Mark Van Dyke, Ph.D.

Associate Professor

Research Areas

  • Biomaterials
  • Nanobioengineering
  • Neuroengineering
  • Tissue engineering

Research Interests

Biomaterials are an essential tool that provide the basis for bioengineered devices, growing and delivering cells, developing functional tissues, and engineering whole organs. Natural biopolymers that self-assemble on the nano scale have the potential to provide native cellular environments that facilitate the directed behavior of cells.

Research conducted in the Nanostructured Biopolymer Engineering Lab makes use of naturally derived keratin nanomaterials for biomaterials development. Dr. Van Dyke’s research group studies the fundamental characteristics of keratin nanomaterials such as their solution behavior, self-assembly into network structures, and structure-function relationships. Keratin nanomaterials can be purified from natural fibers and when properly isolated, demonstrate several remarkable characteristics.

First, keratin nanomaterials are highly biocompatible and can be used for tissue regeneration, drug delivery, and as carriers for cells; purified keratin nanomaterials contain no cellular elements so they do not elicit an immune response.

Second, keratin nanomaterials have a unique capacity for molecular self-assembly that results in the spontaneous formation of network structures. Self-assembly occurs on the nanometer scale and builds to the micron scale, resulting in homogenous, porous architectures that are conducive to cell attachment and growth.

Third, keratin nanomaterials contain cellular binding motifs that mimic the sites of cell attachment found in native extracellular matrix. By leveraging these unique characteristics, we are creating inexpensive biomaterials with the potential for use in a host of biomedical applications. Commercializing the results of our research is also a focus of the lab.

Our current research programs are directed toward developing greater understanding of the molecular self-assembly process and keratin’s ligand-like function. We have projects that are aimed toward clinical applications such as heart regeneration, inflammation, and bone repair.

Education

  • University of Cincinnati: Ph.D., Materials Science, 1998
  • Central Michigan University: B.S., Chemistry, 1988 

Recent Publications

Waters M, VandeVord P, Van Dyke M. Keratin biomaterials augment anti-inflammatory macrophage phenotype in vitro. Acta Biomater 2018;66:213-223

Parker R, Roth K, Van Dyke M, Grove T. Homo- and heteropolymer self-assembly of trichocytic keratins. Biopolymers 2017;107(10). doi:10.1002/bip.23037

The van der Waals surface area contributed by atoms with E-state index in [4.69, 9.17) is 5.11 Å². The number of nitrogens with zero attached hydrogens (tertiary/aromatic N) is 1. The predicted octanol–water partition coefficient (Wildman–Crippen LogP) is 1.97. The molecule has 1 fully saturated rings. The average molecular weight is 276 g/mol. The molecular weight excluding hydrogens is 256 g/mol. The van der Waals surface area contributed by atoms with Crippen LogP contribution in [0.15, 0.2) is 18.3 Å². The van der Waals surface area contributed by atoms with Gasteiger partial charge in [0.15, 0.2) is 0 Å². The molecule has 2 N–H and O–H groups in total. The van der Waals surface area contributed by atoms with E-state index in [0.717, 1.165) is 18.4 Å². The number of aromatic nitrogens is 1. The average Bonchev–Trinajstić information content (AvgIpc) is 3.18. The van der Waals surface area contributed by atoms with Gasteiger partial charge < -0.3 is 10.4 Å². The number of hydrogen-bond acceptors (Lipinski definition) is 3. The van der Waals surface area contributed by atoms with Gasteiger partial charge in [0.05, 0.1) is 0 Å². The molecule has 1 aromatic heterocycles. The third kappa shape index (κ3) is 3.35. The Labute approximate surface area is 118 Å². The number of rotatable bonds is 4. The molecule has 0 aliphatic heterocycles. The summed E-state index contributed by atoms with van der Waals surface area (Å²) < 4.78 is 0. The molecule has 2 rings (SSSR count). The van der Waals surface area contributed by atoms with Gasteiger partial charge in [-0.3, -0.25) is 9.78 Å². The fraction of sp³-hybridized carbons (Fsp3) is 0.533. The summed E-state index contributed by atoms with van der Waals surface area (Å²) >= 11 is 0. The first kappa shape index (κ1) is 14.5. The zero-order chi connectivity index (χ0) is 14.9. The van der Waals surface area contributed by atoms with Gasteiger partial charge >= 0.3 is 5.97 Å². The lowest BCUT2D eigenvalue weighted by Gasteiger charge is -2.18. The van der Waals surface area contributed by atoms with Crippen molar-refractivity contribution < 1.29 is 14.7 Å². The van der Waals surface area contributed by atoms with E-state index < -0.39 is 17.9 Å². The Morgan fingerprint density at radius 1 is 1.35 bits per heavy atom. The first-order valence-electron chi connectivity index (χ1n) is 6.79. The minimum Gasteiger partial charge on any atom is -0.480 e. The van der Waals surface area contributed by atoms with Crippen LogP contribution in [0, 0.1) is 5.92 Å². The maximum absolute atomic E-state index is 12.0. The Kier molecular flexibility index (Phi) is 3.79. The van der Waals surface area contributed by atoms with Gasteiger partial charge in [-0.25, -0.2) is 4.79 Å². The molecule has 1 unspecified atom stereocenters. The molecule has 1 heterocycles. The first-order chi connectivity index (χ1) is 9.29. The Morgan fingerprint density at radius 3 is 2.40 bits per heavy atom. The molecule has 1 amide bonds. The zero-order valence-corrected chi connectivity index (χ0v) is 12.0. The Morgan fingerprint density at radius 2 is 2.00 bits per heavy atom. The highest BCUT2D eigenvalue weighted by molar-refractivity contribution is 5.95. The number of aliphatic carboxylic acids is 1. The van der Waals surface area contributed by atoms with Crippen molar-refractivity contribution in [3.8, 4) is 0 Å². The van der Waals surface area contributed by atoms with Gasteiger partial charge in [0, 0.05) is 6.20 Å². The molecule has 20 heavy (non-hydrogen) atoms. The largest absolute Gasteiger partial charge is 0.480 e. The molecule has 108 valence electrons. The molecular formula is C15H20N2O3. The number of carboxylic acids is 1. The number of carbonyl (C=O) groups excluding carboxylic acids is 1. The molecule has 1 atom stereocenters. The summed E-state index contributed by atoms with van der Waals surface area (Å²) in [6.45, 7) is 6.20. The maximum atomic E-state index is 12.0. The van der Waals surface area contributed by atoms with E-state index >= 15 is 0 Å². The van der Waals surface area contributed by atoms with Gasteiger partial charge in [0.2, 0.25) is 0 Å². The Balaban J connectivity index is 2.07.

Ledford BT, Simmons J, Chen M, Fan H, Barron C, Liu Z, Van Dyke M, He JQ. Keratose hydrogels promote vascular smooth muscle differentiation from C-kit-positive human cardiac stem cells. Stem Cells Dev 2017;26(12):888-900

Bayon Y, Van Dyke M, Buelher R, Tubo R, Bertram T, Malfroy-Camine B, Rathman M, Ronfard V. How regenerative medicine stakeholders adapt to ever-changing technology and regulatory challenges? Snapshots from the World TERMIS Industry Symposium (September 10, 2015, Boston). Tissue Eng Part B Rev 2017;23(2):159-62

Ronfard V, Vertès AA, May MH, Dupraz A, Van Dyke ME, Bayon Y. Evaluating the past, present, and future of regenerative medicine: A global view. Tissue Eng Part B Rev 2017;23(2):199-210

Seyler TM, Bracey D, Plate JF, Lively MO, Mannava S, Smith TL, Saul JM, Poehling GG, Van Dyke ME, Whitlock PW. The development of a xenograft-derived scaffold for tendon and ligament reconstruction using a decellularization and oxidation protocol. Arthroscopy 2017;33(2):374-86

Poranki D, Goodwin C, Van Dyke M. Assessment of deep partial thickness burn treatment with keratin biomaterial hydrogels in a swine model. Biomed Res Int 2016. Article ID 1803912. http://dx.doi.org/10.1155/2016/1803912 (open access)

Fearing BV, Van Dyke ME. Activation of astrocytes in vitro by macrophages polarized with keratin biomaterial treatment. Open J Regen Med 2016;5:1-13

Tomblyn S, Kneller EP, Ellenburg MD, Kowalczewski C, Van Dyke M, Burnett L, Walker SJ, Saul JM. Keratin hydrogel carrier system for simultaneous delivery of exogenous growth factors and muscle progenitor cells. J Biomed Mat Res: Part B 2016;104(5):864-79

de Guzman RC, Tsuda SM, Ton MTN, Zhang X, Esker AR, Van Dyke ME. Binding interactions of keratin-based hair fiber extract to gold, keratin, and BMP-2. PLoS One 2015;10(8):e0137233 (open access)

Genderless Silhouette
  • (540) 231-0048
  • mvandyk5@vt.edu
  • 323 Kelly Hall
    325 Stanger St.
    Blacksburg, VA 24061